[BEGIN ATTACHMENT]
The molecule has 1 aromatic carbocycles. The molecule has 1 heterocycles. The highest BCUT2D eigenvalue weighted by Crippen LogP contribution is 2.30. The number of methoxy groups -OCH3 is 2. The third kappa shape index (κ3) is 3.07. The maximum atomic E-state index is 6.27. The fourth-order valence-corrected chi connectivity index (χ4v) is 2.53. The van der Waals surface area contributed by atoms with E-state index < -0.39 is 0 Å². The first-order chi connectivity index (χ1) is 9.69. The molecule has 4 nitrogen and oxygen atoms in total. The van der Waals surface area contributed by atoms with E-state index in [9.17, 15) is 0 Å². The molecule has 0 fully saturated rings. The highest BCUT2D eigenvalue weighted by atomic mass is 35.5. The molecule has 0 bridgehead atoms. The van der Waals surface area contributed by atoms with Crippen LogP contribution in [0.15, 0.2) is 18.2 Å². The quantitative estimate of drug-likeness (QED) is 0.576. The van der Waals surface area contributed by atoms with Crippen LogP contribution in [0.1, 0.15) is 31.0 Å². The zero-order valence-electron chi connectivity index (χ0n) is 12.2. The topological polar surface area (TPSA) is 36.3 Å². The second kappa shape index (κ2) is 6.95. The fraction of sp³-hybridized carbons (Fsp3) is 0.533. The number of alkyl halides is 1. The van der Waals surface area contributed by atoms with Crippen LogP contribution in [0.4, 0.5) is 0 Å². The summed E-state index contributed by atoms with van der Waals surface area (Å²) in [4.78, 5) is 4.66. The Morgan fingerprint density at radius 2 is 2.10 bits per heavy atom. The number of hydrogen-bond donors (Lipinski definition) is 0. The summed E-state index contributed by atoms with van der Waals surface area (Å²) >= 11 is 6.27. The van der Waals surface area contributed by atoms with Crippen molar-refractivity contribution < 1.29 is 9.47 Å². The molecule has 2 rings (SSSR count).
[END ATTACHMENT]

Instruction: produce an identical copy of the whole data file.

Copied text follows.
The molecule has 1 aromatic carbocycles. The molecule has 1 heterocycles. The highest BCUT2D eigenvalue weighted by Crippen LogP contribution is 2.30. The number of methoxy groups -OCH3 is 2. The third kappa shape index (κ3) is 3.07. The maximum atomic E-state index is 6.27. The fourth-order valence-corrected chi connectivity index (χ4v) is 2.53. The van der Waals surface area contributed by atoms with E-state index < -0.39 is 0 Å². The first-order chi connectivity index (χ1) is 9.69. The molecule has 4 nitrogen and oxygen atoms in total. The van der Waals surface area contributed by atoms with E-state index in [9.17, 15) is 0 Å². The molecule has 0 fully saturated rings. The highest BCUT2D eigenvalue weighted by atomic mass is 35.5. The molecule has 0 bridgehead atoms. The van der Waals surface area contributed by atoms with Crippen LogP contribution in [0.15, 0.2) is 18.2 Å². The quantitative estimate of drug-likeness (QED) is 0.576. The van der Waals surface area contributed by atoms with Crippen LogP contribution in [0.1, 0.15) is 31.0 Å². The zero-order valence-electron chi connectivity index (χ0n) is 12.2. The topological polar surface area (TPSA) is 36.3 Å². The second kappa shape index (κ2) is 6.95. The fraction of sp³-hybridized carbons (Fsp3) is 0.533. The number of alkyl halides is 1. The van der Waals surface area contributed by atoms with Crippen LogP contribution in [0.4, 0.5) is 0 Å². The summed E-state index contributed by atoms with van der Waals surface area (Å²) in [4.78, 5) is 4.66. The Morgan fingerprint density at radius 2 is 2.10 bits per heavy atom. The number of hydrogen-bond donors (Lipinski definition) is 0. The summed E-state index contributed by atoms with van der Waals surface area (Å²) >= 11 is 6.27. The van der Waals surface area contributed by atoms with Crippen molar-refractivity contribution < 1.29 is 9.47 Å². The molecule has 2 rings (SSSR count).